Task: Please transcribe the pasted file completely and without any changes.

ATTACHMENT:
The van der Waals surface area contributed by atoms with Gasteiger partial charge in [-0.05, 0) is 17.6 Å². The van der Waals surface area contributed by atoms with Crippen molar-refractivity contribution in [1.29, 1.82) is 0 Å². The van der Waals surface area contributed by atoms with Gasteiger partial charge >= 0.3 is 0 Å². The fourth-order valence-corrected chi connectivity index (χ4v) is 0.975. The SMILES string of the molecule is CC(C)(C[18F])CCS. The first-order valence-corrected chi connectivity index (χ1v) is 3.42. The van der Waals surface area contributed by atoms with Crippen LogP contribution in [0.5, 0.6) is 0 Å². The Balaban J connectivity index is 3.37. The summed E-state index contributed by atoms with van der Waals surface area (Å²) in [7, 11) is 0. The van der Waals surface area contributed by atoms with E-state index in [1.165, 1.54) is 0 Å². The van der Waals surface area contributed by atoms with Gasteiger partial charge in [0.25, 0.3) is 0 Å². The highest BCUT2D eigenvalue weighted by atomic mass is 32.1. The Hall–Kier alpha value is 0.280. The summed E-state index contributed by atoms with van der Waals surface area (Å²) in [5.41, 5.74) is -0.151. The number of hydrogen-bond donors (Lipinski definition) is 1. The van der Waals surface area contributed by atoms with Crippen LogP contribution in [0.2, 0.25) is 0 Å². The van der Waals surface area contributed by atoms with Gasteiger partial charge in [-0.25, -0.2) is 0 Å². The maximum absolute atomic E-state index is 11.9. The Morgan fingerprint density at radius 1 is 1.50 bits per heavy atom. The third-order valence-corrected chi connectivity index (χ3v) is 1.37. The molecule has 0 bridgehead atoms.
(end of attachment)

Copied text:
The van der Waals surface area contributed by atoms with Gasteiger partial charge in [-0.05, 0) is 17.6 Å². The van der Waals surface area contributed by atoms with Crippen molar-refractivity contribution in [1.29, 1.82) is 0 Å². The van der Waals surface area contributed by atoms with Gasteiger partial charge >= 0.3 is 0 Å². The fourth-order valence-corrected chi connectivity index (χ4v) is 0.975. The SMILES string of the molecule is CC(C)(C[18F])CCS. The first-order valence-corrected chi connectivity index (χ1v) is 3.42. The van der Waals surface area contributed by atoms with Crippen LogP contribution in [0.5, 0.6) is 0 Å². The Balaban J connectivity index is 3.37. The summed E-state index contributed by atoms with van der Waals surface area (Å²) in [7, 11) is 0. The van der Waals surface area contributed by atoms with E-state index in [1.165, 1.54) is 0 Å². The van der Waals surface area contributed by atoms with Gasteiger partial charge in [0.25, 0.3) is 0 Å². The highest BCUT2D eigenvalue weighted by atomic mass is 32.1. The Hall–Kier alpha value is 0.280. The summed E-state index contributed by atoms with van der Waals surface area (Å²) in [5.41, 5.74) is -0.151. The number of hydrogen-bond donors (Lipinski definition) is 1. The van der Waals surface area contributed by atoms with Crippen LogP contribution in [0.2, 0.25) is 0 Å². The van der Waals surface area contributed by atoms with Gasteiger partial charge in [-0.25, -0.2) is 0 Å². The maximum absolute atomic E-state index is 11.9. The Morgan fingerprint density at radius 1 is 1.50 bits per heavy atom. The third-order valence-corrected chi connectivity index (χ3v) is 1.37. The molecule has 0 bridgehead atoms.